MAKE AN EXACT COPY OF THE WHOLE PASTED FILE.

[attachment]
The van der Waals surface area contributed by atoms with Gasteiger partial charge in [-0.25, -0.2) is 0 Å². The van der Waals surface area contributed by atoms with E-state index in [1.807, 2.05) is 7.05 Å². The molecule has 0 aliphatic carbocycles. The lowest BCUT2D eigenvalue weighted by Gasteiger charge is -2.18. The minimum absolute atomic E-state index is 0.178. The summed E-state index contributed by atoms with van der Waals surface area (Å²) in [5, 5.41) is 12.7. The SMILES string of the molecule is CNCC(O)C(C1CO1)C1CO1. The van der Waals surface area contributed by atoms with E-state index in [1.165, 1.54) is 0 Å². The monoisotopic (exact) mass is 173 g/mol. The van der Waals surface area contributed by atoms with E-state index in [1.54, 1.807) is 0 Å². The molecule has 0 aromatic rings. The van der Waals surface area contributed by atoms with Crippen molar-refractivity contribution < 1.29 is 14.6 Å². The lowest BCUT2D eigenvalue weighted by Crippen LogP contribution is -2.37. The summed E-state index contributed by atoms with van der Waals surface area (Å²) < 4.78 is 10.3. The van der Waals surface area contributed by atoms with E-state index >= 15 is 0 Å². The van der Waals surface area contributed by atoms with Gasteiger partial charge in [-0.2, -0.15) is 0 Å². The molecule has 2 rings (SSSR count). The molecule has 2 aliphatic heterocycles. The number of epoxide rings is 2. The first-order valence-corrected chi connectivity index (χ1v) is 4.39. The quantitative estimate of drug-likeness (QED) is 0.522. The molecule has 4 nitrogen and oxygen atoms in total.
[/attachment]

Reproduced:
The van der Waals surface area contributed by atoms with Gasteiger partial charge in [-0.25, -0.2) is 0 Å². The van der Waals surface area contributed by atoms with E-state index in [1.807, 2.05) is 7.05 Å². The molecule has 0 aliphatic carbocycles. The lowest BCUT2D eigenvalue weighted by Gasteiger charge is -2.18. The minimum absolute atomic E-state index is 0.178. The summed E-state index contributed by atoms with van der Waals surface area (Å²) in [5, 5.41) is 12.7. The SMILES string of the molecule is CNCC(O)C(C1CO1)C1CO1. The van der Waals surface area contributed by atoms with E-state index in [1.165, 1.54) is 0 Å². The monoisotopic (exact) mass is 173 g/mol. The van der Waals surface area contributed by atoms with E-state index in [1.54, 1.807) is 0 Å². The molecule has 0 aromatic rings. The van der Waals surface area contributed by atoms with Crippen molar-refractivity contribution < 1.29 is 14.6 Å². The lowest BCUT2D eigenvalue weighted by Crippen LogP contribution is -2.37. The summed E-state index contributed by atoms with van der Waals surface area (Å²) < 4.78 is 10.3. The van der Waals surface area contributed by atoms with E-state index >= 15 is 0 Å². The van der Waals surface area contributed by atoms with Gasteiger partial charge in [-0.2, -0.15) is 0 Å². The molecule has 2 rings (SSSR count). The molecule has 2 aliphatic heterocycles. The number of epoxide rings is 2. The first-order valence-corrected chi connectivity index (χ1v) is 4.39. The quantitative estimate of drug-likeness (QED) is 0.522. The molecule has 4 nitrogen and oxygen atoms in total.